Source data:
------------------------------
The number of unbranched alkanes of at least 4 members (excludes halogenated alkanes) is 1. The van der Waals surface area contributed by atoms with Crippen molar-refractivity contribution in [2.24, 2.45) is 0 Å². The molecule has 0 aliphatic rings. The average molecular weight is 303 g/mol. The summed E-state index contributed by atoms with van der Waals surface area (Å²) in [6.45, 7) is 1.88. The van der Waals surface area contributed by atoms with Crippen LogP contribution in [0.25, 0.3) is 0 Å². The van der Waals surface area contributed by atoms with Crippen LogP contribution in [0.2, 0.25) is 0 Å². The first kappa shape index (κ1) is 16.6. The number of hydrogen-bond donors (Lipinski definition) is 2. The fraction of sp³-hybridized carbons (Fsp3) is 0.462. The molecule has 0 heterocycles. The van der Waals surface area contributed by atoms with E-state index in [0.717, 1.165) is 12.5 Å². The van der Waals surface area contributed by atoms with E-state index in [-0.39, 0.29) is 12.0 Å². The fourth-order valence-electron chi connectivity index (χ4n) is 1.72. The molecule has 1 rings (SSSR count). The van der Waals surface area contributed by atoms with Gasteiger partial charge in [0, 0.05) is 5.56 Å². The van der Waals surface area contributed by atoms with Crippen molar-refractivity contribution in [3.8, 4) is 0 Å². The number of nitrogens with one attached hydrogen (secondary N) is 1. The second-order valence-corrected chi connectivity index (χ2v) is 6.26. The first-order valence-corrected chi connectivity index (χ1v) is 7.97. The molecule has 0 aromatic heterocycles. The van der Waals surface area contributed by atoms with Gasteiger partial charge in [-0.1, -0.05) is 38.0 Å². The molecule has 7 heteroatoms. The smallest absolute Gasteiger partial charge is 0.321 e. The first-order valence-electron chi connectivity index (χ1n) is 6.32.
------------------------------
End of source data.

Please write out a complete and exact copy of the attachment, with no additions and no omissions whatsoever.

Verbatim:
The number of unbranched alkanes of at least 4 members (excludes halogenated alkanes) is 1. The van der Waals surface area contributed by atoms with Crippen molar-refractivity contribution in [2.24, 2.45) is 0 Å². The molecule has 0 aliphatic rings. The average molecular weight is 303 g/mol. The summed E-state index contributed by atoms with van der Waals surface area (Å²) in [6.45, 7) is 1.88. The van der Waals surface area contributed by atoms with Crippen LogP contribution in [0.25, 0.3) is 0 Å². The van der Waals surface area contributed by atoms with Crippen LogP contribution in [0.2, 0.25) is 0 Å². The first kappa shape index (κ1) is 16.6. The number of hydrogen-bond donors (Lipinski definition) is 2. The fraction of sp³-hybridized carbons (Fsp3) is 0.462. The molecule has 0 heterocycles. The van der Waals surface area contributed by atoms with E-state index in [0.717, 1.165) is 12.5 Å². The van der Waals surface area contributed by atoms with E-state index in [-0.39, 0.29) is 12.0 Å². The fourth-order valence-electron chi connectivity index (χ4n) is 1.72. The molecule has 1 rings (SSSR count). The van der Waals surface area contributed by atoms with Gasteiger partial charge in [0, 0.05) is 5.56 Å². The van der Waals surface area contributed by atoms with Crippen molar-refractivity contribution in [3.8, 4) is 0 Å². The number of nitrogens with one attached hydrogen (secondary N) is 1. The second-order valence-corrected chi connectivity index (χ2v) is 6.26. The first-order valence-corrected chi connectivity index (χ1v) is 7.97. The molecule has 0 aromatic heterocycles. The van der Waals surface area contributed by atoms with Gasteiger partial charge in [-0.1, -0.05) is 38.0 Å². The molecule has 7 heteroatoms. The smallest absolute Gasteiger partial charge is 0.321 e. The first-order valence-electron chi connectivity index (χ1n) is 6.32.